Development of Pro-poor Pork Value Chain
The pork industry in Vietnam creates around four million full-time jobs each year. Most pig farms are relatively small, with more than 85 percent of 3.5 million households breeding just one to nine pigs per batch. In these small-scale producer families it is often women who take care of the pigs.
Small scale pig farmers often lack access to capital, technical knowledge, modern technology, and market information. As a result, there are losses along the value chain, and small-scale producers get just a small share of the final price paid by end consumers. In addition, government policies on the pork industry tend to favour large-scale production. Small-scale producers may benefit from new technology in slaughtering processes, veterinary services and farming techniques, but there is also a risk that the most vulnerable producers will be increasingly marginalised by competition from larger pig farms.
Providing better livelihood opportunities
Oxfam is complementing government policies to make sure that an upgraded pork value chain can also provide better livelihood opportunities for small-scale farmers, women in particular, and contribute to reducing poverty in poor households. Oxfam participates as a member of the Ministry of Agriculture and Rural Development’s advisory panel, providing input and support to maximise the positive social impacts of upgrading the value chain and avoiding negative impacts on small-scale farmers.
A series of studies will analyse the challenges and opportunities facing small-scale pig farmers. The first of these has been completed and provides an overview of the pork value chain and pork market in Vietnam as well as the policy implications of upgrading the pork value chain, including the impact on women and smallholder pig farmers.
Supporting women and small-scale pig farmers in Lao Cai
Oxfam and the Lao Cai provincial Department of Agriculture and Rural Development are piloting a model to demonstrate how small-scale farmers, in particular poor women and ethnic minorities, can benefit from involvement in the pork value chain.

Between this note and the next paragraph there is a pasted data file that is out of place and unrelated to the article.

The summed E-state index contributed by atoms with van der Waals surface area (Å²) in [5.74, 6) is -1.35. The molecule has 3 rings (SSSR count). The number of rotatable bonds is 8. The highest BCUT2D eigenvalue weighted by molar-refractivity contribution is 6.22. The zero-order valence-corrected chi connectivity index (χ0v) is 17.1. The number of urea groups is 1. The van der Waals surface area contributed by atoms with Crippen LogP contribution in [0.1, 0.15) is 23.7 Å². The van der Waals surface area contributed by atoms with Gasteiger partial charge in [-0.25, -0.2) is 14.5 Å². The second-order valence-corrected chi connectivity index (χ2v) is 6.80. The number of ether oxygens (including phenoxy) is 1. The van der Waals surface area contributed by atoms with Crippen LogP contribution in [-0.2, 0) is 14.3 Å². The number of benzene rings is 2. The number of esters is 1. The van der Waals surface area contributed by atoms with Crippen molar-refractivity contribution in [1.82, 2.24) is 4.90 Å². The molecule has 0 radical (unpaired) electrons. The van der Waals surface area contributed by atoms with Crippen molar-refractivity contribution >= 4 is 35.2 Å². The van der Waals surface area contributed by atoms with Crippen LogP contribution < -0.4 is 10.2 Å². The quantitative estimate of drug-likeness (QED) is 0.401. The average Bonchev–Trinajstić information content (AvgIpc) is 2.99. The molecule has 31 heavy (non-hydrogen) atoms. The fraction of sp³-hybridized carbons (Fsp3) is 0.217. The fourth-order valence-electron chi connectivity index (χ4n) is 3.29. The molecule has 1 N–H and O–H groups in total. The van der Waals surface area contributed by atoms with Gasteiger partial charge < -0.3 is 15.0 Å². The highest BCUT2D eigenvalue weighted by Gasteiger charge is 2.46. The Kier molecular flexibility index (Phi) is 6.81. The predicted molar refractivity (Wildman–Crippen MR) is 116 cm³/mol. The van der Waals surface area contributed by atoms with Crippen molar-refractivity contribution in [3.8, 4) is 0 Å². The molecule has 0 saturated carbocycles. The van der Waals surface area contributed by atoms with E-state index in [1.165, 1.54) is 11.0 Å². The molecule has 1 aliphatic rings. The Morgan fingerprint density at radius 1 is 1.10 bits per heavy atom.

Oxfam has been working in Lao Cai for more than 15 years on poverty reduction, women’s empowerment, and agricultural development, and has strong partnerships with local government agencies. The pork value chain model builds on an earlier Oxfam project (2011-2015) to support women’s economic empowerment and leadership. This project provided ethnic minority women with opportunities to increase their contribution to, and ownership of, family income through income generated from the production of black pigs. Oxfam promoted gender equality in decision-making at the household, community and market levels, based on the understanding that gender equality is an essential strategy for sustainable poverty reduction because of women’s higher poverty rates.
As a result of Oxfam’s efforts, ethnic minority women have successfully raised and sold black pigs, increasing their household incomes. Women also became more actively involved in household decisions, local community affairs and decision-making processes. The project evaluation showed a more equal relationship between men and women at both the household and community level, with an increasing number of men sharing domestic work responsibilities.
These good practices and lessons learnt are being applied in the new Lao Cai project, which will continue to focus on promoting gender equality. As part of the work, Oxfam is integrating its Gender Action Learning System (GALS) in all the project activities. Working together with the Centre for Community Empowerment (CECEM) and local partners, Oxfam is providing training on gender equality and facilitating the application of GALS methodology in social and economic development planning to farmer groups, the Lao Cai Department of Agriculture and Rural Development, and district and commune authorities. These local stakeholders make sure that the specific concerns, needs and wishes of both women and men are taken into account throughout the value chain.
Oxfam is helping to set up new farmer groups in Lao Cai and is offering training on technical subjects such as pig raising and disease prevention. So far, 11 farmer groups have been set up, involving more than 200 households and including both women and men. Oxfam is also helping farmers to access market information and is facilitating cooperation between pig farmers and other value chain actors, such as traders, agricultural extension agencies, and financial service providers.
Project: Development of pro-poor pork value chain
Location: Lao Cai province and national-level advocacy
Time frame: 2015 - 2017
Funding: Ministry of Foreign Affairs of the Netherlands